Are you waiting for your annual employee engagement survey to “tackle” your employee engagement problems? Or maybe you’re so over it after hearing about how important it is, without anything actually improving year-over-year?
Regardless of which end of the spectrum you fall on, or anywhere in between, employee disengagement doesn’t just show up when you’re ready to make a big to-do about your annual engagement survey. It shows up each and every day in the things your employees are doing and saying – and you and your leaders, are ignoring the warning signs.
None of us have time to add another thing to our already overflowing HR plates – and since we already have to administer the annual survey anyway, we tend to let the big block of engagement, fall by the wayside.
But here’s a little secret: if you start paying attention to the little things your employees are trying to say to you throughout the year instead of waiting for a big company-wide survey, not only will your survey results be better, but you will have to spend less time tackling employee engagement issues as big blocks (ahem, saving you a lot of time and energy).
These are the four company-wide warning signs for you to look out for throughout the year to create a more truly engaged workforce.
4 Company-wide Signs
1. Your external company review scores are dropping
External sites like Glassdoor, Payscale and LinkedIn come with a wide array of opinions, views and levels of helpfulness to those of us in HR and in the C-Suite. But one thing these sites are great at helping us see, even if we don’t want to believe it, is our overall engagement across our employee population.
External sites like Glassdoor, Payscale and LinkedIn come with a wide array of helpfulness to those of us in HR, but one thing these sites are great at is gauging our overall #employeeengagement. Click To Tweet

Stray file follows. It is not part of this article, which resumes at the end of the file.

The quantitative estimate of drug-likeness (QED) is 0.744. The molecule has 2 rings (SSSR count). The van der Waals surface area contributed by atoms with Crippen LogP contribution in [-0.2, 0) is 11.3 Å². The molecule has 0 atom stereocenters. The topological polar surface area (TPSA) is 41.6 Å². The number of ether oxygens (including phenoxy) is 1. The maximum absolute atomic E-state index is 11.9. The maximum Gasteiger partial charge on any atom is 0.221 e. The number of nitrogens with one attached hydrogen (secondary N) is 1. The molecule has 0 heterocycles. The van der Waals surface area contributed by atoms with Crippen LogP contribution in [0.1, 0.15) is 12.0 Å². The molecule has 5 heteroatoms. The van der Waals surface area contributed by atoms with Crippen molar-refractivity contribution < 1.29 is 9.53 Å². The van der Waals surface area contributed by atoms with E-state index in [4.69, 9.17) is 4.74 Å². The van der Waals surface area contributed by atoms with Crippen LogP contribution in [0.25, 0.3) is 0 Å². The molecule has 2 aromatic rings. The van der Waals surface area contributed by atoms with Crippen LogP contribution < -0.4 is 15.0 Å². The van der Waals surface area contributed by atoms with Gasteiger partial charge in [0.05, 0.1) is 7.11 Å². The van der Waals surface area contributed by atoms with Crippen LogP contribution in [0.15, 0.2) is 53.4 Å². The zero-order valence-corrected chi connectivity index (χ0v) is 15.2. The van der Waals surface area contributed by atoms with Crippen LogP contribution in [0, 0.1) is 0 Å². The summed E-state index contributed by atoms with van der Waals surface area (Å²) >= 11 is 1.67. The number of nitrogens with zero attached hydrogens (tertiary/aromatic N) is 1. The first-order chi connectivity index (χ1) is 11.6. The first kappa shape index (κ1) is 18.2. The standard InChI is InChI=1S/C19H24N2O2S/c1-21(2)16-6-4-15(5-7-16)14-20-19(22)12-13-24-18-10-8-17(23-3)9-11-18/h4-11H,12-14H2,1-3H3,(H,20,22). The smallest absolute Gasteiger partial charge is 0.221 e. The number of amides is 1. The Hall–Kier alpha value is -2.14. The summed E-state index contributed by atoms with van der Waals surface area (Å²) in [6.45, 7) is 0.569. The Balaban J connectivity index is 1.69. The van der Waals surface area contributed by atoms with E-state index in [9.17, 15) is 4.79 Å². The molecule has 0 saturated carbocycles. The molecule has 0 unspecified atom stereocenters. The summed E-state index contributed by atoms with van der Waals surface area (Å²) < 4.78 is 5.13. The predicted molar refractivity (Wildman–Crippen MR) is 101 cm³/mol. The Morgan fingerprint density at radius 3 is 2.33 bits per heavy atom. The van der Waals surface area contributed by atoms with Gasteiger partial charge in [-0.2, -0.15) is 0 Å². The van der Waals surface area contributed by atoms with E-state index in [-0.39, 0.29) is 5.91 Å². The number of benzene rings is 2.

I can’t tell you how many executives I’ve heard explain their way out of the feedback on Glassdoor, or deny how a certain consistent theme has shown up on LinkedIn – only to have it become a real problem a few months down the road. These sites, while they are biased and you have to consider the good and bad is exacerbated, it does present you with a glimpse inside your employee’s minds.
When you look at Glassdoor in particular, a good indication that your employees are disengaged, is your overall company score. If you’re less than a four and/or if your score has decreased by more than half a number, you have an issue.
To better understand where the issues are, the warning signs can be found in the comments. Read the most popular and the newest comments (within the past two months), and jot down the themes.
Here’s an example:
I think we can all agree that an overall rating of 2.5 with a 34% recommendation to a friend rating, is painful (note: this is statistically significant with over 2,400 reviews).
And if you weren’t sure or convinced that there is an engagement issue, let’s look at the comments and evaluate the trends:
And the most popular comments:
From this example, we can clearly see that pay is a HUGE issue – in the overall trends and individual comments. From an engagement perspective, we can take this feedback as HR professionals and evaluate if our pay rates are not aligned with the market and then decide if investing in more pay or incentives is worth the engagement cost.
(Spoiler alert: this company did not decide to do that. They made a decision to not invest in pay/total rewards, which has led to significant disengagement and turnover. But in this example, it was a strategic decision – your company may have a different approach after reviewing the results).
2. Response rates are low for company-wide surveys, perks, offerings
An easy way to check the pulse of your employee engagement across the company, is looking at response rates across the board. Are you employees participating in your company-wide surveys and offerings? (And hello – 25% participation rate is not acceptable).An easy way to check the pulse of your #employeeengagement across the company, is looking at response rates across the board - are they participating in your surveys and offerings? Click To Tweet
When you ask for them to participate – do they?
If not, you have an engagement problem.
Look at things like your annual engagement survey – is most of your company completing the survey and doing so without a ton of prompting or bribes? If so, this shows that they are eager to provide you with the feedback and excited to be a part of the solution.